Moran, maybe an inch or two shorter than the boy, in his late thirties, followed the mourners

    This is a common POV mistake. Moran would not think of himself in these terms. This is the author's voice, telling us about Moran.

    “Jake Moran,” the reporter told him

    Again, Jake would not think of himself as "the reporter."

    The reporter watched him lift his bowed head and open his eyes.

    Again, same thing. We are being "removed" from the heat and intimacy of Moran the character, leaving us detached. I want to be in his head all the way. I would be much more inclined to follow those "breadcrumbs" if I was invested in the character more.

    My suggestion is to re-do this in close 3d Person POV, tight, and do that for the whole book.

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  2. I agree, Joe. This is a good start--strong atmosphere and sense of place. Jim's edits would greatly improve on this. The POV does tend to bounce around not knowing where to land. But the sins this author committed are so forgivable since I get the feeling there's a compelling story here and I would read on.

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  3. I agree with Jim's assessment on POV, both as Joe squared have said, this is a compelling story. The author's natural instinct for bread crumb morsels makes me want to read on. The close third that Jim mentioned would make a better voice for a story that has my attention.

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  4. I am really enjoying this series and learning a lot! Thanks so much for doing it.

    I loved this snippet and definitely want to read more. The author's talent is evident.

    Good lesson in JSB's comments. I see how addressing the POV glitches could definitely make the piece stronger and make every word count.

    Except for the first comment that the line about the boy glaring down the steps being in the boy's POV. I didn't read it that way. I felt I was in Moran's POV. I don't think the boy would refer to himself as the boy if we were in his head. Am I missing something?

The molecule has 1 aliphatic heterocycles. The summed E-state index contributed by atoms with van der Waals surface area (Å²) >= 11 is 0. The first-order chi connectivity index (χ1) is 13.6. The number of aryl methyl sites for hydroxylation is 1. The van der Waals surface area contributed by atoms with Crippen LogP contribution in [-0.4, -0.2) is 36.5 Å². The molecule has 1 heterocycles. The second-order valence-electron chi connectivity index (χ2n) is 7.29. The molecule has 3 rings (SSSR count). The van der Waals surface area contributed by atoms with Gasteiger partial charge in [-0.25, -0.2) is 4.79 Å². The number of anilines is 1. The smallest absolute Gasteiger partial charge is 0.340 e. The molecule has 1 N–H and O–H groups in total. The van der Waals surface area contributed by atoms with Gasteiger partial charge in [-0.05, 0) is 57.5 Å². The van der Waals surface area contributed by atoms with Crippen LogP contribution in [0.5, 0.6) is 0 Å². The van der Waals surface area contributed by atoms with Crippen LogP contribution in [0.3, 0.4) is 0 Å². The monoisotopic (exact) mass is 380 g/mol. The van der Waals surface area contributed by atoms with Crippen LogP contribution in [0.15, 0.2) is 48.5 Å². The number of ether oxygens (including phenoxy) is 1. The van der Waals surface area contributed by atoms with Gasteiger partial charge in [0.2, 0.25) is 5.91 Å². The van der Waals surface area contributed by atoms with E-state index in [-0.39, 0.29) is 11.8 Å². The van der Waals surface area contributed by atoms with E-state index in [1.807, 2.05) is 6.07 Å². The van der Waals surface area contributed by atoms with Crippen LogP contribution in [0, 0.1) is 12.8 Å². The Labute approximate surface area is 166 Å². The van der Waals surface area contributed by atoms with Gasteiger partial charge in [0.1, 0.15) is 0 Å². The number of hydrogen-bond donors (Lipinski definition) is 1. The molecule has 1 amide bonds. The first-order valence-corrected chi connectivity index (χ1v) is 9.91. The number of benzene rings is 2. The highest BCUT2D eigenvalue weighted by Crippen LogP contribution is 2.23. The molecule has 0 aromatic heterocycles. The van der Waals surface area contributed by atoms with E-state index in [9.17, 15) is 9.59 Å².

Thanks again for sharing, author, and thank to TKZ for these posts!

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  5. You are, Sheri -- the reporter wouldn't comment on the view of the boy by specifying how many reporters he was looking at, at least not in this way. So far I agree that this is a GREAT start. POV errors aside (which are highly common for anyone), going over this in the rewrite would easily tighten this up. Kudos to the author!

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  6. Great discussion, all.
    That POV thing rears its ugly head again.
    I've found that learning to become the character as I'm writing helps with this very important issue. When I act out the scene as if I were the POV character, the issues resolve themselves, and my readers can hear my character's voice, not my author's voice.
    Good points with these critiques. I love this classroom.
    Paula

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  7. Good job, not much else to say that hasn't been said. I felt the chill in the building, and smoothness of the pews, and sensed a coldness among the mourners. Well written.

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  8. Honestly, I was so caught up in the story that I missed the p.o.v. issue. The three-cameramen, three reporters segment at the beginning could just as easily have been interpreted as coming from Jake's p.o.v.; obviously, however, Jake wouldn't refer to himself as "the reporter," as James correctly pointed out, and all of James' notations would make for a tighter book. I think we all agree, otherwise, that this first page carries the promise of a fine tale. Well done!

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  9. Oh, yeah. WHAT'S GOING ON?? I want more. Excellent writing.

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  10. Thanks, everyone. The praise is heartening, and the comments are on-target and useful. — John Lovell

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  11. I know this is probably very presumptuous, but some commenters said they'd like to read more of The Acolyte (which I am revising), so here is the rest of the first chapter: https://files.me.com/lovell/m55xp3